Between Friday 6th and Saturday 7th October, over 40 Year 8-12 students visited Northern France and Ypres as part of a poignant tour of the World War One battlefields. During the course of our visit students were able to reflect on the causes, course and consequences of the conflict, particularly relevant currently as the country commemorates the centenary anniversary of the Great War.
After our coach ride to Dover and our voyage on Eurotunnel, we first visited the Thiepval Memorial to the Missing of the Somme, which is dedicated to 72,246 missing British and South African servicemen who died in the Battles of the Somme, 1915-8, with no known grave. Students were also able to gain an appreciation of the diverse range of soldiers who fought for and on behalf of Britain in the war against Imperial Germany, when they visited the Ulster Tower, Northern Ireland’s national war memorial. After a spot of lunch in the sunshine, students were able to experience life in a trench first-hand at The Beaumont-Hamel Newfoundland Memorial, a memorial site to Canadian soldiers and their unsuccessful attack on 1st July 1916 during the first day of the Battle of the Somme. Students were then fortunate enough to visit the Menin Gate, Ypres, a memorial dedicated to the British and Commonwealth soldiers who were killed in the Ypres Salient and whose graves are unknown. The memorial is located at one of the main roads out of the town that led Allied soldiers to the front lines in the surrounding countryside. On arrival, students were able to witness the Last Post ceremony, to pay their respects for all the fallen soldiers during the conflict.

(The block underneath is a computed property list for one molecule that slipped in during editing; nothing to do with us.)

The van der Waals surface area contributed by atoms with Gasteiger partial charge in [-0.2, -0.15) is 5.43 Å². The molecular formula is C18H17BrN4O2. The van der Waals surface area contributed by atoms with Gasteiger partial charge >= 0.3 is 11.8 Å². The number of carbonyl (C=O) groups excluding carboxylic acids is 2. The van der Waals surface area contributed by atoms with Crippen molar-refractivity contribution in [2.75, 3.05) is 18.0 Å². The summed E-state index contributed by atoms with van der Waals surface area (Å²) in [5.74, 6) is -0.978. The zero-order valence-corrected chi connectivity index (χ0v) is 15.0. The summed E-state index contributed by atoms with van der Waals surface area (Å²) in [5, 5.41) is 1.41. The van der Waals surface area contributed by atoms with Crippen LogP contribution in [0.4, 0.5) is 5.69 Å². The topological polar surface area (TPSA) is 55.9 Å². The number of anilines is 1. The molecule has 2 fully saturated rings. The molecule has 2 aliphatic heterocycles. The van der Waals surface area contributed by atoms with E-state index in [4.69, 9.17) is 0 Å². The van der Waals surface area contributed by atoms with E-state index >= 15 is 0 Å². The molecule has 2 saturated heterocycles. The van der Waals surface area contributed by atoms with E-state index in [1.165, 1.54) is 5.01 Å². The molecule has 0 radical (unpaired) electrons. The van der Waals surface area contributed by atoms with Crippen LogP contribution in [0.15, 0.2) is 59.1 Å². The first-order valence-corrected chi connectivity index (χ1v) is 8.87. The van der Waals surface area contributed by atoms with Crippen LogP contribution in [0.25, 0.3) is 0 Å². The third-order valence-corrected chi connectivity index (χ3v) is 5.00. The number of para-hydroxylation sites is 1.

On our second day, we were able to enjoy a 4 hour guided tour from a local historical expert, where we visited the world famous Ypres Cathedral, the St George’s Memorial Church, build to commemorate over 500,000 British and Commonwealth troops, the Tyne Cot Cemetery, the largest for Commonwealth forces in the world, for any war, and the Langemark Cemetery, one of the handful of German memorials in the region. Despite the overcast weather, students were then able to enjoy some local Flemish cuisine in the medieval mark square, along with a visit to a local Belgian chocolate shop. Before our departure back to Calais, students then visited the In Flanders Field museum in the Lakenhalle on the market square.
Students were impeccably behaved throughout, receiving positive feedback regarding their conduct from our guides and other visitors. A sincere thanks must also be passed onto Mrs Stotesburgy, Mrs Jeffrey and Mr Bounty.